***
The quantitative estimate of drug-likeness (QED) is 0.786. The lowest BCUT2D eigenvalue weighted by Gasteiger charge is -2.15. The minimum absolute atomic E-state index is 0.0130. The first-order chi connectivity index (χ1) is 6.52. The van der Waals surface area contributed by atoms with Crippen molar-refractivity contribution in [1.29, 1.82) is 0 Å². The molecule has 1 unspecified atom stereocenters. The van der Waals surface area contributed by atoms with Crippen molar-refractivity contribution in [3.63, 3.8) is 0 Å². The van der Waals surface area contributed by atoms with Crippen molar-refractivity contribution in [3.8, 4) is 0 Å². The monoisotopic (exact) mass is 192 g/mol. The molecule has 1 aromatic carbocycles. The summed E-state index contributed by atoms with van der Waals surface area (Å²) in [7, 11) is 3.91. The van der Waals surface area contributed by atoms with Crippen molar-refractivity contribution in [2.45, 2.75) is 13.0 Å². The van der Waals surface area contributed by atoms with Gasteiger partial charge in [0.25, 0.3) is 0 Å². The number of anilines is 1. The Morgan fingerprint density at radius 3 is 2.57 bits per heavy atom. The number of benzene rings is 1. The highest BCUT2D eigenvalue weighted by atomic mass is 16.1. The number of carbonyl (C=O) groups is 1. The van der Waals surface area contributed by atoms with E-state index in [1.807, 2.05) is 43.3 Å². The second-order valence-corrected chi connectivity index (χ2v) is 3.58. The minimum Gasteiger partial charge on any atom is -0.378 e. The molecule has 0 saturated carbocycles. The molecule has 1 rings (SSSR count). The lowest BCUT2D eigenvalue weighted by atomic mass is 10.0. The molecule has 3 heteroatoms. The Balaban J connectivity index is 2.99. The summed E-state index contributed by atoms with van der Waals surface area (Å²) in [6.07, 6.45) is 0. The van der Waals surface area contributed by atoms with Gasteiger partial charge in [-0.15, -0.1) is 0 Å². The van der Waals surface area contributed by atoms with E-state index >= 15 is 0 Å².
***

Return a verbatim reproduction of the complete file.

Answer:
The quantitative estimate of drug-likeness (QED) is 0.786. The lowest BCUT2D eigenvalue weighted by Gasteiger charge is -2.15. The minimum absolute atomic E-state index is 0.0130. The first-order chi connectivity index (χ1) is 6.52. The van der Waals surface area contributed by atoms with Crippen molar-refractivity contribution in [1.29, 1.82) is 0 Å². The molecule has 1 unspecified atom stereocenters. The van der Waals surface area contributed by atoms with Crippen molar-refractivity contribution in [3.63, 3.8) is 0 Å². The van der Waals surface area contributed by atoms with Crippen molar-refractivity contribution in [3.8, 4) is 0 Å². The monoisotopic (exact) mass is 192 g/mol. The molecule has 1 aromatic carbocycles. The summed E-state index contributed by atoms with van der Waals surface area (Å²) in [7, 11) is 3.91. The van der Waals surface area contributed by atoms with Crippen molar-refractivity contribution in [2.45, 2.75) is 13.0 Å². The van der Waals surface area contributed by atoms with Gasteiger partial charge in [0.25, 0.3) is 0 Å². The number of anilines is 1. The Morgan fingerprint density at radius 3 is 2.57 bits per heavy atom. The number of benzene rings is 1. The highest BCUT2D eigenvalue weighted by atomic mass is 16.1. The number of carbonyl (C=O) groups is 1. The van der Waals surface area contributed by atoms with E-state index in [1.807, 2.05) is 43.3 Å². The second-order valence-corrected chi connectivity index (χ2v) is 3.58. The minimum Gasteiger partial charge on any atom is -0.378 e. The molecule has 0 saturated carbocycles. The molecule has 1 rings (SSSR count). The lowest BCUT2D eigenvalue weighted by atomic mass is 10.0. The molecule has 3 heteroatoms. The Balaban J connectivity index is 2.99. The summed E-state index contributed by atoms with van der Waals surface area (Å²) in [6.07, 6.45) is 0. The van der Waals surface area contributed by atoms with Gasteiger partial charge in [-0.15, -0.1) is 0 Å². The van der Waals surface area contributed by atoms with E-state index >= 15 is 0 Å².